City Paper is keeping track of the big federally funded programs in D.C., and their plans in light of the ongoing government shutdown—when they’re going to run out of money and how they plan to make up the difference.
Laura Zeilinger, director of the D.C. Department of Health and Human Services, sums up the state of affairs: “Being an agency that is a social safety net and really aims at ensuring people are able to meet basic needs of their families, we are both ready and eager to serve residents but also extremely concerned about the very real and painful impact that this disaster has on residents here.”
We’ve started with three major programs. We’ll update the article as we learn about the state of other programs and departments.
DC Housing Authority
The federal Department of Housing and Urban Development has already paid the DC Housing Authority its “standard monthly payment” for January, a DCHA press release published in early January says, and has scheduled a February payment for release on Feb. 1. Because of the partial federal government shutdown, DCHA has set aside money from its reserves “to operate through March.” For March, DCHA has earmarked about $8 million for public housing operations and $16 million for Housing Choice Voucher Program reimbursements.
HCVP is a federally funded voucher program that subsidizes rental units on the private market, which recipients must find themselves. There are 10,500 families in D.C. that rely on this program, and DCHA’s reimbursements can run up to $130 million annually. —Morgan Baskin
The District will commit $2 million in additional funds next month to continue the Supplemental Nutrition Assistance Program, the mayor announced Tuesday. About 110,000 city residents benefit from SNAP, according to the mayor’s office, with an average family receiving about $220 in food benefits each month.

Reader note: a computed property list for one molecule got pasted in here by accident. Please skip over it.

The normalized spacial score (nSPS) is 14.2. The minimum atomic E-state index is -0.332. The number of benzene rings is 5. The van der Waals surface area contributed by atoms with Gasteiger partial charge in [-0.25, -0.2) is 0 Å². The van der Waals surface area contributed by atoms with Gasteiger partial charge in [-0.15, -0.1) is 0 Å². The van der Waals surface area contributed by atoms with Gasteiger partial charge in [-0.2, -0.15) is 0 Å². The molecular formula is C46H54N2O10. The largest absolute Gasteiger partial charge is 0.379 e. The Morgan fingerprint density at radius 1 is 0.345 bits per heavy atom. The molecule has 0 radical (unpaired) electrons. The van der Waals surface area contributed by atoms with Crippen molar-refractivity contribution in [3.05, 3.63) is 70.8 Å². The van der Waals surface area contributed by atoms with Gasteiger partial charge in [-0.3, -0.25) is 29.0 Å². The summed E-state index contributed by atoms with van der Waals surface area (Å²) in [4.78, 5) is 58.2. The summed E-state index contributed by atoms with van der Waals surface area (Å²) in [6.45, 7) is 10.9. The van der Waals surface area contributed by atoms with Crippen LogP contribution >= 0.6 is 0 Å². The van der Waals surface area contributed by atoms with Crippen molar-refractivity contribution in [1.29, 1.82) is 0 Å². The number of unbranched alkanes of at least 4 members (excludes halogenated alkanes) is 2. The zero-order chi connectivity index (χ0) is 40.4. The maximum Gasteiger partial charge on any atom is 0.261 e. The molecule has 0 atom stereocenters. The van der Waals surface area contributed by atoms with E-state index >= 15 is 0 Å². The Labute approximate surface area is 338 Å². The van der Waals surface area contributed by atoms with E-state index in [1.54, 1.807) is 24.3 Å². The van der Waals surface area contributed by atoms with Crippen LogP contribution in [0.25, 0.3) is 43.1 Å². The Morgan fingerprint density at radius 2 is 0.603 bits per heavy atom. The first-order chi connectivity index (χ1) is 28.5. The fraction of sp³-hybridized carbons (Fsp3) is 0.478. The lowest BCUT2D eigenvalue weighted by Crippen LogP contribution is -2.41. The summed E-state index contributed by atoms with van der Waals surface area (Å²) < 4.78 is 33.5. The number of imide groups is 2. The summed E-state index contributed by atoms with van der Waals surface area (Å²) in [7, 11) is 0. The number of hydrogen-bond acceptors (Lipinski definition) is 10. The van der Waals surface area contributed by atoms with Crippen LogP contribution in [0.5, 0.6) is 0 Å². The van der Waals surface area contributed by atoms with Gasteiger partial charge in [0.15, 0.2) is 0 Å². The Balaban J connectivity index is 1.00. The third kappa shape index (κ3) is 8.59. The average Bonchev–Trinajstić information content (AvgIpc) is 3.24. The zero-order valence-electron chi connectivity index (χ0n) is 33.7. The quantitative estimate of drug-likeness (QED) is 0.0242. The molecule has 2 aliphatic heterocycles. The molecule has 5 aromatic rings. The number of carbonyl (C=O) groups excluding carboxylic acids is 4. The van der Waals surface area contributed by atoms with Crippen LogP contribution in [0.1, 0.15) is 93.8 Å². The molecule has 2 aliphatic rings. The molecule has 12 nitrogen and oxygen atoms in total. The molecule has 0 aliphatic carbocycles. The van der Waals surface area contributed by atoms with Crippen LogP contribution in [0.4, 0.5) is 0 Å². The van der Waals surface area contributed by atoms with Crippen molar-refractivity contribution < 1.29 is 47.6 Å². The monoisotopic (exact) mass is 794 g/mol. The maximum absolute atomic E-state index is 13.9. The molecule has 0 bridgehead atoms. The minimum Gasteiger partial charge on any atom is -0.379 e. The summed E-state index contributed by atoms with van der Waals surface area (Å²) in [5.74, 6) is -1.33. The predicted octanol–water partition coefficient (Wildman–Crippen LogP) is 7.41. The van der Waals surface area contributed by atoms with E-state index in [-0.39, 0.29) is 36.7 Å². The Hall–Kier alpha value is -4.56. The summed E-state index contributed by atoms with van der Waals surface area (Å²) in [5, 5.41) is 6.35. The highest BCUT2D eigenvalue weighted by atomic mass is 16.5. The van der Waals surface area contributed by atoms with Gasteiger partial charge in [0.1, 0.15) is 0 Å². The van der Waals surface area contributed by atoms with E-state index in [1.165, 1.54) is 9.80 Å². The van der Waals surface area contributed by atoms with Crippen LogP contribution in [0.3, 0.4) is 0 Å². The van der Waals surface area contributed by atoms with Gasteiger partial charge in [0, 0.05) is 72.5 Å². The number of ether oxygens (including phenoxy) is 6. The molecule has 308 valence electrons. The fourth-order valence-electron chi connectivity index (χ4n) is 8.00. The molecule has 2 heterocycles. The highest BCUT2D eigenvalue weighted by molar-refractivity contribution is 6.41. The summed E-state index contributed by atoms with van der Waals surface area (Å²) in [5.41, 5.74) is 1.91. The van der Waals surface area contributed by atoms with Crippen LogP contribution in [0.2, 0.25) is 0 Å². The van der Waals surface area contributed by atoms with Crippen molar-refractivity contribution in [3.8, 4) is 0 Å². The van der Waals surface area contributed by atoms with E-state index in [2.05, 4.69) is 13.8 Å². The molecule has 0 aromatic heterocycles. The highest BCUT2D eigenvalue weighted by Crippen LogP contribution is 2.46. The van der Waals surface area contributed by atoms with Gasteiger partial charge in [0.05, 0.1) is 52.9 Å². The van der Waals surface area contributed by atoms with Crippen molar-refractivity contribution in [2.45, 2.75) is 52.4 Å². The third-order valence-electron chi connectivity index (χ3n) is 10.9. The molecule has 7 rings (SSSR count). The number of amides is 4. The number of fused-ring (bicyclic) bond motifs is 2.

While the federal government has covered SNAP participants for the month of February, the extra District funds will cover new SNAP applicants and people recertifying their eligibility. “We expect to see an increase in applicants” due to the downstream economic effects of the shut down on residents, says Zeilinger. What remains unclear is if the feds would cover SNAP benefits for March, should the shutdown last that long. —Cuneyt Dil
Temporary Cash Assistance for Needy Families benefits are being paid on time, as the program is already funded through a federal grant, Zeilinger says. “We do not foresee an issue in paying TANF benefits,” she says.
D.C. already budgets more for TANF than the feds, providing additional benefits and eligibility for residents through local tax dollars. “[TANF] is not subject to the same shift that SNAP is, which is good for households that receive both,” Zeilinger says. —Cuneyt Dil
The District combines local dollars with federal funding through the Head Start program to provide early childhood learning opportunities for kids from birth to five years old. Pat Fisher, a spokesperson for the U.S. Department of Health and Human Services, says the programs are fully funded through September 2019 and does not anticipate any disruption in services.
The Head Start program funds seven entities in D.C., totaling about $3.2 million in fiscal year 2019, Fisher writes via email. About 3,500 children and families benefit from these programs. —Mitch Ryals